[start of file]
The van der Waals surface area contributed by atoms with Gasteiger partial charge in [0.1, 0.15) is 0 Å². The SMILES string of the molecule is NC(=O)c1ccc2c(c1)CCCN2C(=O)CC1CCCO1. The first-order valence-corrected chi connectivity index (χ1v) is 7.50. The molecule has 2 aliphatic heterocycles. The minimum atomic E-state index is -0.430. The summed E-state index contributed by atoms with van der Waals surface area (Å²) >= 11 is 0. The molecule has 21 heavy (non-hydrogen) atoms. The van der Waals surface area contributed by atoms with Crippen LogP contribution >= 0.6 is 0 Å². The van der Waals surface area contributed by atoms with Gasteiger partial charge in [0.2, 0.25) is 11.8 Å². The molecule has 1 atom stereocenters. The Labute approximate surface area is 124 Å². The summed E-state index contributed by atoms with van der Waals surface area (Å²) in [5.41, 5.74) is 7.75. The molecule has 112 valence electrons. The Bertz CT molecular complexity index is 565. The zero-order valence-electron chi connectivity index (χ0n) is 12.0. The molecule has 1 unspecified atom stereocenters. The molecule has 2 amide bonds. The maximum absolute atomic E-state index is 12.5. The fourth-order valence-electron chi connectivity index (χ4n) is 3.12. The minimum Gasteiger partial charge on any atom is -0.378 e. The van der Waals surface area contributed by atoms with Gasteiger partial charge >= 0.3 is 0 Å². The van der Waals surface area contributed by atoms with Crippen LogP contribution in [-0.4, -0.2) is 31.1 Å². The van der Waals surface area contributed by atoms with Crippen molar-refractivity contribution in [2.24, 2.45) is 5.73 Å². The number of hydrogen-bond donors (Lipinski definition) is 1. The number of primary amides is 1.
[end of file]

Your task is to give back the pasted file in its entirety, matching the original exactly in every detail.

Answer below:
The van der Waals surface area contributed by atoms with Gasteiger partial charge in [0.1, 0.15) is 0 Å². The SMILES string of the molecule is NC(=O)c1ccc2c(c1)CCCN2C(=O)CC1CCCO1. The first-order valence-corrected chi connectivity index (χ1v) is 7.50. The molecule has 2 aliphatic heterocycles. The minimum atomic E-state index is -0.430. The summed E-state index contributed by atoms with van der Waals surface area (Å²) >= 11 is 0. The molecule has 21 heavy (non-hydrogen) atoms. The van der Waals surface area contributed by atoms with Crippen LogP contribution >= 0.6 is 0 Å². The van der Waals surface area contributed by atoms with Gasteiger partial charge in [0.2, 0.25) is 11.8 Å². The molecule has 1 atom stereocenters. The Labute approximate surface area is 124 Å². The summed E-state index contributed by atoms with van der Waals surface area (Å²) in [5.41, 5.74) is 7.75. The molecule has 112 valence electrons. The Bertz CT molecular complexity index is 565. The zero-order valence-electron chi connectivity index (χ0n) is 12.0. The molecule has 1 unspecified atom stereocenters. The molecule has 2 amide bonds. The maximum absolute atomic E-state index is 12.5. The fourth-order valence-electron chi connectivity index (χ4n) is 3.12. The minimum Gasteiger partial charge on any atom is -0.378 e. The van der Waals surface area contributed by atoms with Gasteiger partial charge >= 0.3 is 0 Å². The van der Waals surface area contributed by atoms with Crippen LogP contribution in [-0.4, -0.2) is 31.1 Å². The van der Waals surface area contributed by atoms with Crippen molar-refractivity contribution in [2.24, 2.45) is 5.73 Å². The number of hydrogen-bond donors (Lipinski definition) is 1. The number of primary amides is 1.